David Archer 10:49
Well, that’s the thing. That’s what makes me laugh, because then I think I cross my fingers for him because of the therapist. I haven’t had a parent who is a therapist, like, you know, he’s gonna have these, like these experiences during his adolescence. And I’ll say use resource development installation. I taught you that when you were 12.
Kim Howard 11:06
I love it. I love it. What is your favorite part of working with clients who experience racial trauma?
David Archer 11:13
Yes. So we spoke a little bit about this before we started recording is that I think that there’s many times when we talk about trauma therapists working with other individuals, we will talk about like Harry’s traumatization, because it is really hard to be able to hear these stories a day in day out that relate to suffering that relate to oppression relating to poverty, addictions. And there’s a flip side to it, though, is that there’s some times where we also experienced vicarious growth. And so there are some clients that their stories were so heartbreaking, but at the end of the journey, they were able to fully recover. And it’s I don’t know, maybe there are studies, I haven’t looked into a lot of studies on it. But I wonder what it does, too, because we know what it does to a person to have adverse childhood experiences, and to witness violence and suffering when they’re when they’re young. But I wonder what it does to people, when continually they’re able to witness successes, and they’re able to witness the resilience of humanity. And I feel that what it’s done for me is it’s just deepened my spirituality, I just have a belief that things can and will work out. I’ve seen many people who have come into the office wall, or virtually, so they come into my into my virtual session onto my screen, and they and they have these these beliefs of brokenness. And it’s, it’s just fascinating to me that when I repeat some of their negative cognitions, to them at the end of the treatment, the they can laugh at it. But they can be like, Yeah, I’m a completely different person. I had a client. The other day, I was using the rhythm and processing or clinical framework that I saw that you were introducing anyone. And after we finished the treatment progress, they had a therapist, I was meeting with them. And the therapist said, Who is this guy? I want him to be my therapist, like they told I told them? No, that’s a conflict of interest can’t do that can’t be your therapist. But anyways, it’s really just to say that what does it do when we believe when we’re able to see that PTSD is treatable? How many veterans for all of these years have never still never even heard of EMDR? How many in the black community in my community specifically, is that there’s there’s not enough black therapists because, you know, there’s systemic barriers that even prevent anti racist therapists from even graduating or even admitting enough black therapists into into these programs. So many people don’t even know about racial trauma, of course, we experience it, and we have the consequences of it. But what a difference it would make if people knew that they could recover from these things, what a difference it can make if people knew they don’t have to feel bad about their existence. And so the best part about this type of work is the fact that my clients continued to surprise me and continue to inspire me.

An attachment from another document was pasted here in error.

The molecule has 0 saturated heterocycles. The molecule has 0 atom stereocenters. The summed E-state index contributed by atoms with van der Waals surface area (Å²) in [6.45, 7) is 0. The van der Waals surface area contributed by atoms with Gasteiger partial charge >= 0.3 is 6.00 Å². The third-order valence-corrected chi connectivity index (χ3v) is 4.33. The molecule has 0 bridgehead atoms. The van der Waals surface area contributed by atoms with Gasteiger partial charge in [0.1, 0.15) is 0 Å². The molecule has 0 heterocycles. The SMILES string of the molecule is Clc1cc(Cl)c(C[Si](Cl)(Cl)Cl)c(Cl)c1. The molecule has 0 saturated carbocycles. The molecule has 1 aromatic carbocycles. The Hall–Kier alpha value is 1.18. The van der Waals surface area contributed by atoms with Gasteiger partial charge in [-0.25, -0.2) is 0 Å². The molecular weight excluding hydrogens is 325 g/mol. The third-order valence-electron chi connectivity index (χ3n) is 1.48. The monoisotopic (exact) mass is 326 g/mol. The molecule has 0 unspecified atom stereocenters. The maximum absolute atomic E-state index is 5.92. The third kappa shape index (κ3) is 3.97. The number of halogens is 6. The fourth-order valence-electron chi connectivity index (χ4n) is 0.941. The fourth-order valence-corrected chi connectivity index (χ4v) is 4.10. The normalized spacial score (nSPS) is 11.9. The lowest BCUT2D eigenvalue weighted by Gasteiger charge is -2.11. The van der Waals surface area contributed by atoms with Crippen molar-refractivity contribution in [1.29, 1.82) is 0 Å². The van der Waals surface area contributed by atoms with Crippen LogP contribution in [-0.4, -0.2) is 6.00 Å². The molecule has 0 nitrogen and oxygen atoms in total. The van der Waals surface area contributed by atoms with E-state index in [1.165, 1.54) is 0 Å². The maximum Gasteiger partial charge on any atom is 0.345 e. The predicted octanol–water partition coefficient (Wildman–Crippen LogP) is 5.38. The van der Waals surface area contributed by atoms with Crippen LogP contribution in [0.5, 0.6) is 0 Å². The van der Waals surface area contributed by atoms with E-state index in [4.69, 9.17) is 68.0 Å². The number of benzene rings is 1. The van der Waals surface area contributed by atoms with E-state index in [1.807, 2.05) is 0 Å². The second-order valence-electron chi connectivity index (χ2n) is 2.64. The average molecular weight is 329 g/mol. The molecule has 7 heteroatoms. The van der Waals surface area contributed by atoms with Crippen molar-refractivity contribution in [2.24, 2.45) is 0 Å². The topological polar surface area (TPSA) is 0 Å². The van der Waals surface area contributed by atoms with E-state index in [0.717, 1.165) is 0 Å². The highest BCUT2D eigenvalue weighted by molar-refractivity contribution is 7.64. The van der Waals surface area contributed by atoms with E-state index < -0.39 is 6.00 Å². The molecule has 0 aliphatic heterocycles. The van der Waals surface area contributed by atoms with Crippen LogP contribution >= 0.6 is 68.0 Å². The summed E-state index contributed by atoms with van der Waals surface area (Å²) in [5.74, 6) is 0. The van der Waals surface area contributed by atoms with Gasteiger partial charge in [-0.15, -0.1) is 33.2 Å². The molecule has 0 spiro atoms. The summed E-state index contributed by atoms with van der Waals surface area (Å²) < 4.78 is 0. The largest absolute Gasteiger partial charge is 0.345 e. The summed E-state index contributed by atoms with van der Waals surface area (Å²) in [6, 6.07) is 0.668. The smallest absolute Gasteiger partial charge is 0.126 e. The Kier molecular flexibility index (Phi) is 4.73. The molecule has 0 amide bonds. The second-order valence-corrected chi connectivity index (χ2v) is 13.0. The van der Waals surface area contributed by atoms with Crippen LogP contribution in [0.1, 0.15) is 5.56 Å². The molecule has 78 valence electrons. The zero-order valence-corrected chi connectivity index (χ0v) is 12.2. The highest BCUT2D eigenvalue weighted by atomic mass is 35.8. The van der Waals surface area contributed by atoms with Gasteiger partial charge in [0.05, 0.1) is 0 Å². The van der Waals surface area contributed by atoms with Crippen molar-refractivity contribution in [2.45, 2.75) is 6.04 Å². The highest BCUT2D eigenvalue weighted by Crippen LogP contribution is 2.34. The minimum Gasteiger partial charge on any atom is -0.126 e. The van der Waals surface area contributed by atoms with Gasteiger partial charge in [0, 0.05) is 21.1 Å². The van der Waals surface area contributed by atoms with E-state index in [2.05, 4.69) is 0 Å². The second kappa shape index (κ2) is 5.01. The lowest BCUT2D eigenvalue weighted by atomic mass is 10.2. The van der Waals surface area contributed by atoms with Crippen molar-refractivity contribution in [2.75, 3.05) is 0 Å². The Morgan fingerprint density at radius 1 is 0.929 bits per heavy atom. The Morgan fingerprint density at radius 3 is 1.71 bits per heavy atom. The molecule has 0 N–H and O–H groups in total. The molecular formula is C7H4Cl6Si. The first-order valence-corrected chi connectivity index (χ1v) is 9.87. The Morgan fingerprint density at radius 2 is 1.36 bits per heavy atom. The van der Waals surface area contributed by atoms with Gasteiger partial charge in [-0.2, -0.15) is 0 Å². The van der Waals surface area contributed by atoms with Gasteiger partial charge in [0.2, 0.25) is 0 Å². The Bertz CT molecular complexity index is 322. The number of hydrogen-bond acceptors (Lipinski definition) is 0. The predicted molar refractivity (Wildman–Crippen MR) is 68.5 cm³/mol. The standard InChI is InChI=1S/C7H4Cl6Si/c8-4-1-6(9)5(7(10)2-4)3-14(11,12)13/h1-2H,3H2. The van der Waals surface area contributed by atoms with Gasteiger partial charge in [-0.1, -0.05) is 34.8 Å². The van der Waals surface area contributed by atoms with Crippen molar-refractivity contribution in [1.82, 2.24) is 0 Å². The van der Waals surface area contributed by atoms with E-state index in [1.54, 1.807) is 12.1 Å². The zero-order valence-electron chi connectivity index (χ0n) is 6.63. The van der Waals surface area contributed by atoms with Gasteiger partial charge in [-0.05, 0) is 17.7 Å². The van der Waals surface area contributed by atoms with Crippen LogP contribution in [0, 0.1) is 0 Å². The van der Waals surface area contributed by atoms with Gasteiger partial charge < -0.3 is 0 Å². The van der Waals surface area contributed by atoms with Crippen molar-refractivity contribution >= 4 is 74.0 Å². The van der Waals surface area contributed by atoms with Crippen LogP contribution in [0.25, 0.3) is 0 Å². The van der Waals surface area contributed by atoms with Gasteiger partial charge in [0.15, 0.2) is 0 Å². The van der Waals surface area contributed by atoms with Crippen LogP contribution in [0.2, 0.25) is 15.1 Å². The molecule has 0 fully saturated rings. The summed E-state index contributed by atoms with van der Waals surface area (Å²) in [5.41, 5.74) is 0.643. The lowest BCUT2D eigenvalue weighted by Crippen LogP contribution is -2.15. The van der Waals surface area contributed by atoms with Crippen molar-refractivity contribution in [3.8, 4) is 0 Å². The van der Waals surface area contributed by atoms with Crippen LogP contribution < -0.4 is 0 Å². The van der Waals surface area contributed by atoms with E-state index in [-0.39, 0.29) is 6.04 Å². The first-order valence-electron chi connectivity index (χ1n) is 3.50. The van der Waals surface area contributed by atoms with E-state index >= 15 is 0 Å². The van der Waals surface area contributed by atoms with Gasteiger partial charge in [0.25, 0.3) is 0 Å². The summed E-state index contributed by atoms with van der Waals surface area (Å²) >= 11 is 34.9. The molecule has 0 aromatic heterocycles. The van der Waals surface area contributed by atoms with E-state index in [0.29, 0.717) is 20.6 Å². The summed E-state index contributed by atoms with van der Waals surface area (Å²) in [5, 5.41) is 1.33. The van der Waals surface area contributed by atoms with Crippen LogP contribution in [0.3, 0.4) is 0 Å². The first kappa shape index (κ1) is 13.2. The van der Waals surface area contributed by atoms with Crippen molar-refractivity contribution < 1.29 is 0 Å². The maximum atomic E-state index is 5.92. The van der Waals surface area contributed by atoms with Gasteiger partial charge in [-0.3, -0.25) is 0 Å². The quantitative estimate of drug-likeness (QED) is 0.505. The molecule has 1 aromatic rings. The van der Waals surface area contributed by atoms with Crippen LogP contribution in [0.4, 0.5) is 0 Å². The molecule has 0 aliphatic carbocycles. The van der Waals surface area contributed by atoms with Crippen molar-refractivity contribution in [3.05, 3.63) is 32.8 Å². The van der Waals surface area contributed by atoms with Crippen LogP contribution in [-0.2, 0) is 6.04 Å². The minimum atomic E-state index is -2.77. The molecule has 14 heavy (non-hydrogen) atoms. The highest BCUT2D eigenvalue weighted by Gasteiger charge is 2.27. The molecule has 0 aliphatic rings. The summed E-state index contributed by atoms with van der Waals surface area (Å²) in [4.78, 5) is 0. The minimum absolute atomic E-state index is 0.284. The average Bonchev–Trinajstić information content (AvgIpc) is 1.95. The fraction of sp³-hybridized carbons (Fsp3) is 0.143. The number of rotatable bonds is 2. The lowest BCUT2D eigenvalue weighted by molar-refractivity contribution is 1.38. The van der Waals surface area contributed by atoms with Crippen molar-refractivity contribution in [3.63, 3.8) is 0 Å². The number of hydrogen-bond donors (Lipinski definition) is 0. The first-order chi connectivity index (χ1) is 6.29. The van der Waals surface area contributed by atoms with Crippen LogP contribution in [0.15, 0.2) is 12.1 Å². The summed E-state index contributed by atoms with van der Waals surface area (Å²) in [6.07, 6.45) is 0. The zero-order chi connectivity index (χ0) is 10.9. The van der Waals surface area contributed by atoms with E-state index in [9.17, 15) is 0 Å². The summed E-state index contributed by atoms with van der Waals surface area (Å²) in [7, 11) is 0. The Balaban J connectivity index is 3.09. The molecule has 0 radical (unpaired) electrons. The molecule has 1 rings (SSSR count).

Kim Howard 13:55
That’s great. That’s fantastic. So since you mentioned rhythm and processing, why don’t you tell us a little bit more about that?
David Archer 14:00
Yes. So rhythm and processing, it’s an integrative clinical framework, in the same way that I believe that humans naturally evolved, I believe that psychotherapy is also need to evolve psychotherapy is very much a young field. EMDR is a beautiful thing that has changed my life and the lives of many of my clients. And there have been some times where the therapists who was trained with basic training, where they would need to go to advanced trainings in order to help specific populations or other individual and so through my going to different advanced trainings through especially well more than the trainings or meeting clients that after these trainings, I would still get no headway. And I’d still be blocked, I needed to find out a way of being able to help them by backing on the previous experiences that I spoke to you about. So as I said, I’m a software engineer or that I was an artist. He’s also a teacher. And so through my previous experiences, and also my other clinical training that’s outside of EMDR I started to just put in things like integrate like an adjunct to EMDR. So rhythm and processing is different from other forms of clinical frameworks from other psycho therapies because as the stated goal is the elimination of racial trauma, it’s a transmutation of this specific form of suffering. So where anti racist psychotherapy is the philosophical understanding of what is racial trauma, how does it work? And also from an EMDR informed approach? How do we understand what racial trauma is, then rhythm and processing is the application of how to get there, it’s what the therapist does, so that we can have the results or example is that in because I’m an approved consultant, or sometimes I’ll have some consultees. And depending on the trainer, or depending on the training that they have received, or how they’ve interpreted the training, there’s some times where they need a little bit of an adjustment in terms of the therapeutic alliance, because EMDR should not be perceived as a cookie cutter type of psychotherapy. But some people approach it in that way that they’re trying to do just a checklist, but there needs to be a warmth in the interaction, there also needs to be a structure of the interaction, there are some therapists that try to only use a float back approach in order for reprocessing traumas. I don’t know where that where that came from it. I think it sounds good intuitively, but then it makes our therapy, more of a reactive form of therapy, it makes it so that we’re only dealing dealing with Cowles crisis of the week, every single week, there’s a crisis, okay, well, we use a float back, and we’ll deal with it in this way. But then it moves us away from the possibility of using treatment planning and actually resolving issues on a more efficient scale. So rhythm and processing is meant to solve that problem, and also to use certain types of strategies from other modalities and approaches so that we can supercharge whether it is our EMDR therapy, or other forms, but it’s also a standalone way of being able to reprocess the effects the mental health effects of racial trauma.